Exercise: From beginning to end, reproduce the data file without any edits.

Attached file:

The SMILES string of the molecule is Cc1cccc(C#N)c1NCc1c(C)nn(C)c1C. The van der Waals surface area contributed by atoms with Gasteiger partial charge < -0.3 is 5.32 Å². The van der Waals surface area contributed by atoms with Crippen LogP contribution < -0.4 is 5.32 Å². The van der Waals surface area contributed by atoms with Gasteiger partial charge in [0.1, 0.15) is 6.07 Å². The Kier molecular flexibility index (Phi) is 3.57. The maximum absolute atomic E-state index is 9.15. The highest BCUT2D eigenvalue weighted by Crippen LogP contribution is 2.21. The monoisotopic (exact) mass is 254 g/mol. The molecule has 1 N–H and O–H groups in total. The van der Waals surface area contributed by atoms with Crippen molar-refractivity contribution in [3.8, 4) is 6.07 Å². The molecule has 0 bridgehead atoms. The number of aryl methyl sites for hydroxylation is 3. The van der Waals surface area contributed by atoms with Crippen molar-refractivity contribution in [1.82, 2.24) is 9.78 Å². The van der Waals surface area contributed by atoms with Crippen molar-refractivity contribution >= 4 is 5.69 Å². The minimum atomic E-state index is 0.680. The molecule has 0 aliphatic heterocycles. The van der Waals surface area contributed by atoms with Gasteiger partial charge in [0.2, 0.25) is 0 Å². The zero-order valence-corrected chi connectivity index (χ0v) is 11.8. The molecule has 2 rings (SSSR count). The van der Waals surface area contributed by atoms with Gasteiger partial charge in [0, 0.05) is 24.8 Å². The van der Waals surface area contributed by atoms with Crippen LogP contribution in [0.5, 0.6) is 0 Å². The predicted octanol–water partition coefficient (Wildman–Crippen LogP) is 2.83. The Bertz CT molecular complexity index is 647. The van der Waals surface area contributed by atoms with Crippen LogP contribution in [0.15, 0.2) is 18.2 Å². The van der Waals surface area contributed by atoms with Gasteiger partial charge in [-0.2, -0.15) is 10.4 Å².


The SMILES string of the molecule is Cc1cccc(C#N)c1NCc1c(C)nn(C)c1C. The van der Waals surface area contributed by atoms with Gasteiger partial charge < -0.3 is 5.32 Å². The van der Waals surface area contributed by atoms with Crippen LogP contribution < -0.4 is 5.32 Å². The van der Waals surface area contributed by atoms with Gasteiger partial charge in [0.1, 0.15) is 6.07 Å². The Kier molecular flexibility index (Phi) is 3.57. The maximum absolute atomic E-state index is 9.15. The highest BCUT2D eigenvalue weighted by Crippen LogP contribution is 2.21. The monoisotopic (exact) mass is 254 g/mol. The molecule has 1 N–H and O–H groups in total. The van der Waals surface area contributed by atoms with Crippen molar-refractivity contribution in [3.8, 4) is 6.07 Å². The molecule has 0 bridgehead atoms. The number of aryl methyl sites for hydroxylation is 3. The van der Waals surface area contributed by atoms with Crippen molar-refractivity contribution in [1.82, 2.24) is 9.78 Å². The van der Waals surface area contributed by atoms with Crippen molar-refractivity contribution >= 4 is 5.69 Å². The minimum atomic E-state index is 0.680. The molecule has 0 aliphatic heterocycles. The van der Waals surface area contributed by atoms with Gasteiger partial charge in [0.2, 0.25) is 0 Å². The zero-order valence-corrected chi connectivity index (χ0v) is 11.8. The molecule has 2 rings (SSSR count). The van der Waals surface area contributed by atoms with Gasteiger partial charge in [0, 0.05) is 24.8 Å². The van der Waals surface area contributed by atoms with Crippen LogP contribution in [0.5, 0.6) is 0 Å². The predicted octanol–water partition coefficient (Wildman–Crippen LogP) is 2.83. The Bertz CT molecular complexity index is 647. The van der Waals surface area contributed by atoms with Crippen LogP contribution in [0.15, 0.2) is 18.2 Å². The van der Waals surface area contributed by atoms with Gasteiger partial charge in [-0.2, -0.15) is 10.4 Å².